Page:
A man was sentenced on Friday (4 March 2022) to 3 years in prison on a royal defamation charge for putting a sticker on a portrait of King Vajiralongkorn in front of the Supreme Court during a protest on 19 September 2020.
Narin (wearing a Guy Fawkes mask) with his supporters on the day of the hearing (Photo by Ginger Cat)
Narin (last name withheld) was charged with royal defamation for placing a sticker saying “ku kult,” which is the logo for a political satire page, over the eyes of a portrait of King Vajiralongkorn in front of the Supreme Court while he was participating in the 19 September 2020 protest at Sanam Luang.
According to the ruling, a CCTV camera recorded footage of a man climbing up to the portrait of the King in front of the Supreme Court during the protest and putting a sticker onto the portrait. The next day (20 September 2020), a police officer working undercover among the protesters then found Narit crossing the street at Khok Wua Intersection and followed him. The officer tripped him up, then helped him up, and asked his name.
Narin and his friends then filed a complaint with Chana Songkhram Police Station that he was being followed. When the police asked why he was being followed, Narin told them that it is likely because he put a sticker on a portrait of the King. He also said that he did it out of ignorance, recklessness, and because of the mood during the protest. He then signed a document confirming that he was the man in the CCTV footage.
A Technology Crime Suppression officer also testified to the court saying that Ku kult is an ‘anti-monarchy’ Facebook page. The court then ruled that putting the sticker onto the portrait of the King was intended to signify that such people are greater than the King, and that it is insulting even though it is not done directly to the King himself.
The court sentenced Narin to 3 years in prison, but because the complaint he filed with Chana Songkhram Police Station was useful to the case, it reduced the sentence to 2 years. The order sentencing him was signed by judge Keson Chaiyawong.
Narin’s lawyers requested bail for him using a security of 100,000 baht. He was granted bail and released in order to appeal his case. The order granted him bail was signed by judge Mookmethin Klannurak.
Thai Lawyers for Human Rights (TLHR) lawyer Pongpetch Konghom said that the court refused to allow either the prosecutor or the defendant to summon expert witnesses to testify, and that only police witnesses were summoned. Other evidence and testimony came from the inquiry process. He said that even though the prosecutor was not able to summon expert witnesses to testify whether Narin’s action constituted an offense under Section 112, their testimony is already included in the report submitted by the public prosecutor to the court, and that the defendant’s lawyers were not given the chance to cross-examine the prosecution witnesses and were not allowed to summon their own expert witness to court.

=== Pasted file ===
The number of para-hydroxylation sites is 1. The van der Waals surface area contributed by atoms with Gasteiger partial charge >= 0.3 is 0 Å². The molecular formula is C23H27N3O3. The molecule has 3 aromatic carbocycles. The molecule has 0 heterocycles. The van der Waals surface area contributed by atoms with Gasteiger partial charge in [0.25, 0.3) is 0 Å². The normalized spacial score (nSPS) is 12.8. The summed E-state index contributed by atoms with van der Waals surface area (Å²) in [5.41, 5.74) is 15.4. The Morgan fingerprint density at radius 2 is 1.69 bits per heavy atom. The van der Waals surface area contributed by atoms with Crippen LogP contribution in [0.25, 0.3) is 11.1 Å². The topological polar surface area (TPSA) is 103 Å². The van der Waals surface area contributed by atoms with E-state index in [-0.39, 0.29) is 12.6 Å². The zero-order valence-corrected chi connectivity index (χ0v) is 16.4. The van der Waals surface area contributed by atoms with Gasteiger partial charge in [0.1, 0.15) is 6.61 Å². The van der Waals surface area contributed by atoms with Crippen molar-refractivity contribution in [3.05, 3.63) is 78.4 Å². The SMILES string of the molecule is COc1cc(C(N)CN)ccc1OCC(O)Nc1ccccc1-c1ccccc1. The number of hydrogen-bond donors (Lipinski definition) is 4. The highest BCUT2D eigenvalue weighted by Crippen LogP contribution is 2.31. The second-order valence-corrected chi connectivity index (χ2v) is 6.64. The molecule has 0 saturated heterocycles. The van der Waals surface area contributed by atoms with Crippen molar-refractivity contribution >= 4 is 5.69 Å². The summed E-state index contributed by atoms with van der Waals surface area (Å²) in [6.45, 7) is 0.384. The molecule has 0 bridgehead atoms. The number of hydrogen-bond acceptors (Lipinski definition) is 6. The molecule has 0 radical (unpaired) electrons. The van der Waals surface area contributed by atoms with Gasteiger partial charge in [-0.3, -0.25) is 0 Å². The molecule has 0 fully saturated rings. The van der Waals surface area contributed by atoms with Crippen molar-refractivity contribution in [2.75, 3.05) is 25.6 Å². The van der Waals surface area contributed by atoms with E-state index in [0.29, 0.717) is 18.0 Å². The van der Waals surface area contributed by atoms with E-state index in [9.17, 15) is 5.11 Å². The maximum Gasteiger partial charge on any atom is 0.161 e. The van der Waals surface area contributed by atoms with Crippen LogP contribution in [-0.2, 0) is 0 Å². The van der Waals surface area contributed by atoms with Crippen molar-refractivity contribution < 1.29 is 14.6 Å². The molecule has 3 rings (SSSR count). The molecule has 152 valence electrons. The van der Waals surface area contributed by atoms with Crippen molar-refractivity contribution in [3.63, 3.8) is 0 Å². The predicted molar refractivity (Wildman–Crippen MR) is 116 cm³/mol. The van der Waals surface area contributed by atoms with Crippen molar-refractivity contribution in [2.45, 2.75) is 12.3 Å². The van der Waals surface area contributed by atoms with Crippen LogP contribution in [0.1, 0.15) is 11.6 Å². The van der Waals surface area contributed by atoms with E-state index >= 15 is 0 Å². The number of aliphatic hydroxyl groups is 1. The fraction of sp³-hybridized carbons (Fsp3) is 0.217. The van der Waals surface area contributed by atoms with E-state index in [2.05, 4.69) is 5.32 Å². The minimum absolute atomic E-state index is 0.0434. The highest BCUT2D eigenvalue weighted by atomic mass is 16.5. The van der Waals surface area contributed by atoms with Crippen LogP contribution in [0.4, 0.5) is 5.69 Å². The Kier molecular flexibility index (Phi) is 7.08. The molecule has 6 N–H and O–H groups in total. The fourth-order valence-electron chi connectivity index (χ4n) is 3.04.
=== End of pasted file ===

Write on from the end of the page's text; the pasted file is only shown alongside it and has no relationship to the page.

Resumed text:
According to Pongpetch, the lawyers intended to summon legal experts, such as Sawatree Suksri, lecturer at the Faculty of Law, Thammasat University, or linguistics experts, such as Isara Choosri, lecturer at the Research Institute for Languages and Cultures of Asia, Mahidol University. He said that not being allowed to summon witnesses denied Narin the right to fight his case.
Pongpetch also observed that the court issued its verdict very quickly, since Narin was summoned to testify on Tuesday (1 March 2022), and even though he asked not to testify, the court scheduled a hearing on Friday (4 March 2022) to issue the verdict.
He said that Narin’s action is not an offense under Section 112, since putting a sticker on a portrait is not defamation or a threat. An insult also needs to be committed against the person, not an image.
Lawyer Kittisak Kongthong also said that the witness examinations were tense, and that the court did not record questions from the defendant’s lawyers. The judge also acted in an oppressive manner, and asked questions for the public prosecutor. The judge also ordered expert witnesses for both the prosecutor and the defendant not to be summoned, despite objections from both parties, and said that the court could make its own judgement.
Kittisak also said that the judge asked the defendant’s lawyers whether it would be insulting to put a sticker onto a Buddha image, and said following the examination of the prosecution witnesses that a lawyer’s job is not to help their client but to bring out the truth. The judge also asked the defendant’s lawyers if they know what their professional association is called and pressed them until they said that they know.
The Thai lawyers’ organization is officially called the “Lawyers Council Under Royal Patronage.”